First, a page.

Seinfeld was a revelation. In the late 70’s, his bits on everyday observations (an extension of somethings that Cosby had done) were amazing. They aren’t that funny now – actually sort of lame.

    The Marx Brothers hold up. Rock holds up (no one works harder). Maron has evolved and he has changed the foundation of his sets and now is doing his best work.

    Some folks like Steve Martin figure its best not to compete with their original breakthrough and just move on.

  43. 43
    shortstop says:

    @Cygil:

    It’s only safe to grandstand over how awful us “whites” supposedly are.

    Well, we made it to comment 39.

    Progress?

  44. 44
    Mnemosyne says:

    @Keith G:

    Benny….well there was that whole Rochester thing….jeese.

    Jack Benny fought to put Eddie “Rochester” Anderson on the radio in the 1930s when everyone else was using white guys to do “black” voices. They worked together for over 30 years. When Benny was told that a Missouri hotel would not allow Anderson to check in with the rest of the group, he threatened to cancel the scheduled live show entirely, making Anderson the first black man to stay at the Robidoux Hotel.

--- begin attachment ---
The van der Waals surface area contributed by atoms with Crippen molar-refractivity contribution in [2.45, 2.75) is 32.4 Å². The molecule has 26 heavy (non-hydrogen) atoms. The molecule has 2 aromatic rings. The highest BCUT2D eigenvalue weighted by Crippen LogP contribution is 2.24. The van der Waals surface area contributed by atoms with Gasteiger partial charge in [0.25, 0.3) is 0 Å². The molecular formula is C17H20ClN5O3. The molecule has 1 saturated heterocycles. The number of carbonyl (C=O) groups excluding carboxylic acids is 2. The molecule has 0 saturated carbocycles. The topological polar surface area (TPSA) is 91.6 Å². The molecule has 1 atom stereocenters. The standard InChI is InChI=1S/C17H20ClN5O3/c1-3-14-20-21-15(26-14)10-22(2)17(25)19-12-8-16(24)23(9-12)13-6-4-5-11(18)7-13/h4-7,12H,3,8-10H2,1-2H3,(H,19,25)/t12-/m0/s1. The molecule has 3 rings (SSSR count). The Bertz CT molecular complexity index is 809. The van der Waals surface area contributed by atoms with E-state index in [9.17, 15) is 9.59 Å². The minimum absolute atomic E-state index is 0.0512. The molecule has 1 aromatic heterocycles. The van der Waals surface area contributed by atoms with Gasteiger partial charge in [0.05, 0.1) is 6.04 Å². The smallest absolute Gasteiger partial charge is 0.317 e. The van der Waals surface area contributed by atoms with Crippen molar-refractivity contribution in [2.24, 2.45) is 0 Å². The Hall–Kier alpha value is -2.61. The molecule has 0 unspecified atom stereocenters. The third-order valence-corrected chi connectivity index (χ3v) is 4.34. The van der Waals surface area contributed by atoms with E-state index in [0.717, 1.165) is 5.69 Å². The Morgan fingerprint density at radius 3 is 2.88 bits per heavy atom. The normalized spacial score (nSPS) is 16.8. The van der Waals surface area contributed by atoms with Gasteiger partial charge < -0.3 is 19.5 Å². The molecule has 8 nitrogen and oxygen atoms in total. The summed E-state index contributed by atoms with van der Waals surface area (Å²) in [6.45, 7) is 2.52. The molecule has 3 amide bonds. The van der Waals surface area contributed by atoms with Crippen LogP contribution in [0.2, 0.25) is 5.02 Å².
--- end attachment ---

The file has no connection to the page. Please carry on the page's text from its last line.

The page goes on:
Watch some of the old Jack Benny episodes. They’re not nearly as embarrassing as you seem to think.

  45. 45
    jl says:

    @Keith G: You must be older than me. My earliest memories of Bob Hope are of this old kind of out of dude on talk shows often getting groans from the audience. I am a Benny fan, even though too young to have seen him doing anything in real time, but I am a fan, so can’t judge objectively